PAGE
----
Sex at Dawn

first publication date:  2010-06-29
original title:  Sex at Dawn
original language:  English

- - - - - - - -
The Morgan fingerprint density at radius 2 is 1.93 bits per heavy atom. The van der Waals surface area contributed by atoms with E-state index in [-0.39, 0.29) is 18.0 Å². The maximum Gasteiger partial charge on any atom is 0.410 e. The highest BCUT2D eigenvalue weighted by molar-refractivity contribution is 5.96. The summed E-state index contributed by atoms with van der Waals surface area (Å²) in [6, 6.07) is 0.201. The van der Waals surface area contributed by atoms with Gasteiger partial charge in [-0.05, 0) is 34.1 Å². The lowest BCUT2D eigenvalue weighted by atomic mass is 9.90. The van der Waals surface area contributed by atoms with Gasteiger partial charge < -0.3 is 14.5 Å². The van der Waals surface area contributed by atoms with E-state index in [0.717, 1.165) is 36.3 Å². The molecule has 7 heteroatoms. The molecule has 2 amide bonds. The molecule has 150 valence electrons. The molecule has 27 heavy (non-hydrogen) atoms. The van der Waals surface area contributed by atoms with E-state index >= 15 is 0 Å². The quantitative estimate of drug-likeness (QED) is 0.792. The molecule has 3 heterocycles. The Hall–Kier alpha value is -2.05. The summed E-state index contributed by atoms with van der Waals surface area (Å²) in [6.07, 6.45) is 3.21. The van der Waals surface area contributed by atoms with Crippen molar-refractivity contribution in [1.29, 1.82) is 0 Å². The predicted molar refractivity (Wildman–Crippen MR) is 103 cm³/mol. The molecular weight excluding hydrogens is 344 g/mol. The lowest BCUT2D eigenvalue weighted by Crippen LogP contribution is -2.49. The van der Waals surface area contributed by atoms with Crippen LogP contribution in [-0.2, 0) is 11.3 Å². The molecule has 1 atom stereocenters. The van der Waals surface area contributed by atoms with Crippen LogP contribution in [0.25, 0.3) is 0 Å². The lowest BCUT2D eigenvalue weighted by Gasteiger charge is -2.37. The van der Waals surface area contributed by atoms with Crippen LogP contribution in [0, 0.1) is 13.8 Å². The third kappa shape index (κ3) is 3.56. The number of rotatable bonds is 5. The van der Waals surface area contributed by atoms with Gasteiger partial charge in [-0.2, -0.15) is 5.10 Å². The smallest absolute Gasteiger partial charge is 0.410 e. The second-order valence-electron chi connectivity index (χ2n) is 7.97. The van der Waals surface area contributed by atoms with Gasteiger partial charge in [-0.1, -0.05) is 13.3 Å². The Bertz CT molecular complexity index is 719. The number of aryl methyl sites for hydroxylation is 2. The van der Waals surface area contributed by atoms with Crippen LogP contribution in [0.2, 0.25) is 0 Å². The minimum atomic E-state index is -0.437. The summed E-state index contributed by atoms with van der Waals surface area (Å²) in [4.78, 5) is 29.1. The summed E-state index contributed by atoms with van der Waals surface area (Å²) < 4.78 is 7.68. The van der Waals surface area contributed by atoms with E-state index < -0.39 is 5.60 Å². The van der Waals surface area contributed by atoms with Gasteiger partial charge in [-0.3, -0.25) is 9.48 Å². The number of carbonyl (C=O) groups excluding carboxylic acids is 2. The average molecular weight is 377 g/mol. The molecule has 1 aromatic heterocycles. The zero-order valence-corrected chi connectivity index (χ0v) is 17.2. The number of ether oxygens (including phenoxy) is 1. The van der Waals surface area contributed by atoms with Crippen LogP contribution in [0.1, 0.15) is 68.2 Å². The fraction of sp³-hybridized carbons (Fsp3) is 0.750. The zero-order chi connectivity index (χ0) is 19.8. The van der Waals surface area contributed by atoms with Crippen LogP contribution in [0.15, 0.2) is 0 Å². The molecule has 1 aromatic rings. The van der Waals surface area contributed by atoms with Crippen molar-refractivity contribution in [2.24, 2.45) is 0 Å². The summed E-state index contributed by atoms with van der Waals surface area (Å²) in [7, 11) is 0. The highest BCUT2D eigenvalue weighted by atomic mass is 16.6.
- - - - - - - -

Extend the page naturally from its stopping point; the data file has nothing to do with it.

Sex at Dawn: The Prehistoric Origins of Modern Sexuality is a 2010 book about the evolution of human mating systems by Christopher Ryan and Cacilda Jethá. In opposition to what the authors see as the "standard narrative" of human sexual evolution, they contend that having multiple sexual partners was common and accepted in the environment of evolutionary adaptedness. The authors contend that mobile, self-contained groups of hunter-gatherers were the norm for humans before agriculture led to high population density. Before agriculture, according to the authors, sex was relatively promiscuous and paternity was not a concern. This dynamic is similar to the mating system of bonobos. According to the book, sexual interactions strengthened the bond of trust in the groups. Far from causing jealousy, social equilibrium and reciprocal obligation were strengthened by playful sexual interactions. The book generated a great deal of publicity in the popular press where it was met with generally positive reviews. Conversely, numerous scholars from related academic disciplines—such as anthropology, evolutionary psychology, primatology, biology, and sexology—have been highly critical of the book's methodology and conclusions, although some have commended its arguments. Source: Wikipedia (en)

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